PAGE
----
For years landscape companies have focused on a couple of primary growth strategies: branch into new markets at the request of one or two key clients, or buy other landscape companies. The problem is that neither of these tactics addresses the one thing that truly drives vigorous growth in companies: innovation.
As of late, many landscape companies have been focusing on operational efficiency as a means to outperform the competition. The problem here is that operational efficiency doesn't really lead to innovation, either. Yes, it leads to reduced costs, so it is definitely a necessity in today's world of landscape contracting. But if you want to grow sales in today's market, you as the owner, along with your key people, have to focus on innovation.
Innovation starts with strategic positioning
According to Tom Oyler, one of the most successful entrepreneurs the Green Industry has seen, when you're talking about innovation, you're really talking about strategic positioning. It's not necessarily a revolutionary new product or service. You simply want to do the things everyone does—but you want to do them differently. Or, you want to do altogether different things than your competitors do.
Innovation is understanding your customers
Oyler thinks back to when he was a contractor. After being in business a few years, he obtained his realtor's license. "I figured that the real estate industry was the landscape industry's ‘driver,’ and wanted to better understand the real estate business and its terminology," Oyler relates. "That way, clients would view me as more of a peer, and not just a vendor. To sell a developer you have to think like a developer."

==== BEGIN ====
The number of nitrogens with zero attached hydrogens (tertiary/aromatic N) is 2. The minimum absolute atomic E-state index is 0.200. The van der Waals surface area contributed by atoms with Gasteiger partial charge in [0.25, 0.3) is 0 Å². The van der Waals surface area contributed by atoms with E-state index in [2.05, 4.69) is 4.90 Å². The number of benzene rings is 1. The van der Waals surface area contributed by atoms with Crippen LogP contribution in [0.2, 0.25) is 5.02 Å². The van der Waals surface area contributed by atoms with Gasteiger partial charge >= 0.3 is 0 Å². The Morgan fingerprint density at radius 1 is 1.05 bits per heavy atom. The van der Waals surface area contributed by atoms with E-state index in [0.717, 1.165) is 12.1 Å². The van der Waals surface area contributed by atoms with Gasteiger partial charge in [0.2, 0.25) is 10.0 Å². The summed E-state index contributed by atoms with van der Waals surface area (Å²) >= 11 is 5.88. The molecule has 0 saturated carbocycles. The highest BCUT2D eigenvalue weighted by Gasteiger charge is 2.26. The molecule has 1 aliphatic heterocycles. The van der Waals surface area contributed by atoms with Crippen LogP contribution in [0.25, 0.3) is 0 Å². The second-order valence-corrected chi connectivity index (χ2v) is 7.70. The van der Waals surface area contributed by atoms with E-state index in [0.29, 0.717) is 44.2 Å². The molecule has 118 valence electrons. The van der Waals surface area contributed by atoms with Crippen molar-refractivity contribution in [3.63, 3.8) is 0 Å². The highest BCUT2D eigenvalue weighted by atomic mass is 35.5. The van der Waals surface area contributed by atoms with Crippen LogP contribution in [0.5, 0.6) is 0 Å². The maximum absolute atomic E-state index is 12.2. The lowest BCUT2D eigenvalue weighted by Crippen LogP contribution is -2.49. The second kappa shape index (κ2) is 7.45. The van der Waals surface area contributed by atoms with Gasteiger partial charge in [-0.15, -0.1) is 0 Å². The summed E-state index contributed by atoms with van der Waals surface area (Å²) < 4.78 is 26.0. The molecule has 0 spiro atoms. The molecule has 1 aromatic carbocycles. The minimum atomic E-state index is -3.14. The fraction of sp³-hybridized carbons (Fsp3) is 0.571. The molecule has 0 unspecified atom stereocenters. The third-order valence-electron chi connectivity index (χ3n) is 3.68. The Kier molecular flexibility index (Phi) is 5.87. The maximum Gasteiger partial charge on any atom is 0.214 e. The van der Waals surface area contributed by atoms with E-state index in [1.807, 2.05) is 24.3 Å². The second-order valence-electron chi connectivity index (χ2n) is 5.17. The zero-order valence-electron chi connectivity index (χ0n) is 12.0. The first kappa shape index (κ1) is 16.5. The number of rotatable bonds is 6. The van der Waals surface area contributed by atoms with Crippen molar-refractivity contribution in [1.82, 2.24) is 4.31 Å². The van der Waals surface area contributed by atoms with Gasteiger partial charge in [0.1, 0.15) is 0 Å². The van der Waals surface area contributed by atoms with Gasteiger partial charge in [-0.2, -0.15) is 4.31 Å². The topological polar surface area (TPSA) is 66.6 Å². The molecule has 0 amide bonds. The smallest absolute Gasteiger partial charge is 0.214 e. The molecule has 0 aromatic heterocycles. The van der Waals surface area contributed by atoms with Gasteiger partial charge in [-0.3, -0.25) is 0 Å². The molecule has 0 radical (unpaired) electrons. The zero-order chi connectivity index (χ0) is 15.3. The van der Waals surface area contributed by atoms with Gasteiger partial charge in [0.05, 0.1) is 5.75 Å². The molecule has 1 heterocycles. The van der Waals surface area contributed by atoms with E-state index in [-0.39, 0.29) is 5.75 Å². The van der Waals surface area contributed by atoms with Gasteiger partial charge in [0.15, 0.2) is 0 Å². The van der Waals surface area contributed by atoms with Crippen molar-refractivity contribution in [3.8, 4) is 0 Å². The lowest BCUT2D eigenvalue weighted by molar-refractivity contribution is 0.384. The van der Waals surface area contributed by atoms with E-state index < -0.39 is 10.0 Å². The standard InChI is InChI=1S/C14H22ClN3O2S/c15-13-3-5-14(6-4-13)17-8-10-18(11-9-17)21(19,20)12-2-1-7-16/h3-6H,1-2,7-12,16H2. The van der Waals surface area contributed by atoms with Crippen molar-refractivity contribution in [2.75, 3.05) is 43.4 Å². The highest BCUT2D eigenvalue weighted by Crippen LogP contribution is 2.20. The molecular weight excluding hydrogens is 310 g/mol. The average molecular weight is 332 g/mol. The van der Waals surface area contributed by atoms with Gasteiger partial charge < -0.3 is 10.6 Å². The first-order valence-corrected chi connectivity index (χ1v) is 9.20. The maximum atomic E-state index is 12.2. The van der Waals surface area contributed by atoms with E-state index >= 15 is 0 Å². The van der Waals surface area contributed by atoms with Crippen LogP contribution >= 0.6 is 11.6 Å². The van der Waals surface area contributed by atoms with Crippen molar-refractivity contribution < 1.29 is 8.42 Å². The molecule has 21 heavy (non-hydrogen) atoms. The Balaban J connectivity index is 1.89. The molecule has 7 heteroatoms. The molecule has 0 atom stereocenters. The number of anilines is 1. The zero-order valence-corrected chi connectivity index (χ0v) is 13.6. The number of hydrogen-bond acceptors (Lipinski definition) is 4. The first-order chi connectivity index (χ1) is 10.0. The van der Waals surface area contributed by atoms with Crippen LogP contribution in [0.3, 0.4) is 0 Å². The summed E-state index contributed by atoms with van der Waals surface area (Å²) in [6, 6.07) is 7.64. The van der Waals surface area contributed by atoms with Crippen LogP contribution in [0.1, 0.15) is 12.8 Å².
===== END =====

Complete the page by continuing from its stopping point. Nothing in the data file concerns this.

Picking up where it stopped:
Matthew Johnson of Asset Landscaping in Phoenix, AZ, is a present-day landscape contractor who also has a realtor's license. "One benefit is that I have additional training on the importance and value of real estate, along with what features affect real estate values the most," Johnson says. "Another benefit is for commercial and homeowner association business. I know the laws pertaining to how the properties must operate. The Arizona License requires hours of instruction on HOA law, along with continuing education classes that are required to review new laws."
It's unrealistic to think that every landscape contractor is going to run out and get his realtor's license this fall. But it does make sense that innovation-minded contractors will take steps to learn more about the real estate business, such as by visiting websites like www.realtor.org.
There are other avenues for contractors to expand their knowledge base and learn more about their customers. Consider attending conferences geared toward developers, homebuilders or facilities managers. Learn as much as you can about green building and LEED. Contractors such as John Reffel of JLS Landscape & Sprinkler in Sedalia, CO, have even earned LEED accreditation.
Innovation is your personal touch
It's definitely important to know your customers inside and out. Finding innovative ways to make some of their pains go away can be game-changing.
Greenscapes of Southwest Florida has come up with an innovation that has resulted in increased customer retention and market share. Co-owner Linda Nelson says today's consumers expect a lot more personal attention. So Greenscapes has created Client Services Teams in order to increase the number of client interactions each month. This approach also puts more eyes on a property, resulting in improved quality control and more upsell opportunities.
Oyler recalls an innovation he came up with years ago while bidding on an outdoor retail center. "I told the property manager that we would put an English-speaking crewmember on their property every day to not only police the grounds, but also to act like a concierge in the parking lot, helping change tires or jumpstart batteries," Oyler says.